Our Northern Lights Blog
In just a few weeks, the 24 hours of daylight from the Midnight Sun will begin to dissipate and the northern skies will grow darker as autumn approaches.
The Midnight Sun is something to behold but it doesn’t half frustrate Aurora hunters in the Nordic countries because constant daylight renders the Northern Lights invisible. The lights are there, the displays are happening but unfortunately, they are invisible to the human eye.
All changes in mid to late-August as the days grow shorter and the nights become darker. There’s always excitement in Aurora hunting circles as to where the first displays of the new season will appear and, who will capture the phenomenon.
Whoever does see them first will have to be up pretty late at night because in late August there remains a large amount of residual light even after sunset. It is only in September when true darkness prevails and the Aurora presents itself in its full glory.
Here at The Aurora Zone, we send more people to Finland than any other destination. Unsurprisingly, we were absolutely delighted when the announcement came last week that the country is reopening its borders to fully vaccinated travellers.
We immediately booked five seats on Finnair flights to Ivalo and will be heading north in search of the Northern Lights in mid-September. We can’t wait. After so long without travelling abroad it will feel like freedom and, unlike many other destinations, we will head to Finland with absolutely no Covid worries.
Is it safe to travel to Finland?
Naturally, a lot of people are understandably reticent about travelling in the post-Covid era. However, with a bit of investigation, it transpires that you are far, far more likely to contract the dreaded lurgy at home than you are in the wilds of Northern Finland.
Even better, if you really do want to come home at the end of your holiday, there will be no need to quarantine when you do. Finland is on the UK’s Amber List and the chances of it moving to red are minuscule.
“Fires over which a tribe of dwarfs, half the length of a canoe paddle and so strong they caught whales with their hands, boiled blubber.”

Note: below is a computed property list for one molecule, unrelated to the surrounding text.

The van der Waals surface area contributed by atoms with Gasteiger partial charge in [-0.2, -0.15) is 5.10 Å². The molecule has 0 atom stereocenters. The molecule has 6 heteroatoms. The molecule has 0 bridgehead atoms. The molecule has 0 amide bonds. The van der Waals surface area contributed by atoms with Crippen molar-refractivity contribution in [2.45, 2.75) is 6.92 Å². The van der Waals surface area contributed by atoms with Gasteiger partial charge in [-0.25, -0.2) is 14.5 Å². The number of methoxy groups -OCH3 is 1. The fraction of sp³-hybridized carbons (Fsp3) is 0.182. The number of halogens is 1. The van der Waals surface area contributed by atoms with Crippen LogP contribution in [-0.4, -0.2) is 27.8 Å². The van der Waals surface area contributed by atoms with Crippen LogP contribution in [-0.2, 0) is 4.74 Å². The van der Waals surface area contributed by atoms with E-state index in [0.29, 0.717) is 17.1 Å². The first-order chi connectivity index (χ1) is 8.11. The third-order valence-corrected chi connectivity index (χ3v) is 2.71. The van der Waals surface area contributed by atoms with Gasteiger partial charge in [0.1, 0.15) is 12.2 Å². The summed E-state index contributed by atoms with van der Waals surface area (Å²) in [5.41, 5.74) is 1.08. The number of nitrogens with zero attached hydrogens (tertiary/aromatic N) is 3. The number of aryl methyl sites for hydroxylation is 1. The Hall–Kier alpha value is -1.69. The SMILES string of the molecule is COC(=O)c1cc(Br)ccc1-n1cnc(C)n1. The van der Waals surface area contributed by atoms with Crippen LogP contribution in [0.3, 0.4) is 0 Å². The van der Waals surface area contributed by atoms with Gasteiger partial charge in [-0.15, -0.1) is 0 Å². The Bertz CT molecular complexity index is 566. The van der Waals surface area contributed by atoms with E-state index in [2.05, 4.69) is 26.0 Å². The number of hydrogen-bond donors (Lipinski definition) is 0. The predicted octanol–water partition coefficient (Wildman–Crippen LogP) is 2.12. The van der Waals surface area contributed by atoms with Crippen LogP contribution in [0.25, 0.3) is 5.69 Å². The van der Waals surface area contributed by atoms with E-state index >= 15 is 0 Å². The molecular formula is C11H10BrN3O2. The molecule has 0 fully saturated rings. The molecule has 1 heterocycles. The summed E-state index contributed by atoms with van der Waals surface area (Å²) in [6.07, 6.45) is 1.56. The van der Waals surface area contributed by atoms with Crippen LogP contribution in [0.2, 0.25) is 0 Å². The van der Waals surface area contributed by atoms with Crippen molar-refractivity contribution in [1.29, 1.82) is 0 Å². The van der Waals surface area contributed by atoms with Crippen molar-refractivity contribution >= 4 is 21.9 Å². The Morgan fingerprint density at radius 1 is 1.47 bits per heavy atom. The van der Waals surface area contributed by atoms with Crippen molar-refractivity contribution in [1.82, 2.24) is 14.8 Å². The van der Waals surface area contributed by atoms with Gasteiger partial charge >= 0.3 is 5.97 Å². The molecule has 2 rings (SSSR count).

“Rare, red Auroras”. It sounds like something Michael Palin’s Pontius Pilate might have struggled with in Monty Python’s Life of Brian. However, for our ancestors, red Auroras were nothing to laugh at, for they were almost universally perceived as portents of doom.
If you are seeking a peaceful holiday to unwind, don't just go off-the-beaten-track, travel out of season to uncover one of the best-kept secrets of Northern Lights hunting; autumn! Autumn is one of the best times of year to see the Northern Lights, however, it is often overlooked in favour of the snowy winter months.
If I could be anywhere right now, it would be Finland; over 200 miles north of the Arctic Circle at the Holiday Village Valle Hotel, looking out over the frozen Teno River towards Norway on the opposite bank.
The people of Finland refer to the north of Finland as Finnish Lapland; in the north of Finnish Lapland lies Utsjoki, the northernmost municipality of Finland which borders Norway. Just outside the main village, this cosy base offers a wonderful escape, one which I was lucky enough to experience in December 2018.
If I could be anywhere right now it would be Iceland. It has become a bit of a running joke in our office how much I love Iceland – I regularly give presentations on it. I encourage anyone that merely mentions the place that they must visit. Even the wall next to my desk is adorned with maps and posters of the island. I am unashamedly head-over-heels in love with the place and have been ever since my first work trip, back in 2013.
In the current situation, while our bucket lists are on hold, we find ourselves with more time than ever to dream about our future travel destinations.
Here at The Aurora Zone, our team has been incredibly lucky over the years to spend a large portion of their time travelling North, researching locations and making friends with the locals, to find the very best places for our Northern Lights Holidays. We have had some amazing adventures along the way, and our memory buckets are overflowing with stories that bring us a sense of joy at these difficult times.
So, while we have plenty of time to reflect, we thought we would bring you some of our favourite memories, and 'where we would be if we could be anywhere in the world right now'.
Founder and Managing Director - Ali McLean
We know Easter weekend will be a little different for us all this year and although our original plans will have changed, there’s no reason why we can’t indulge in learning about Easter traditions from across the world. In this blog, we look at how Finland celebrates the occasion with its own unique culture and traditions.
You may even find a new tradition to try in your own home this Easter!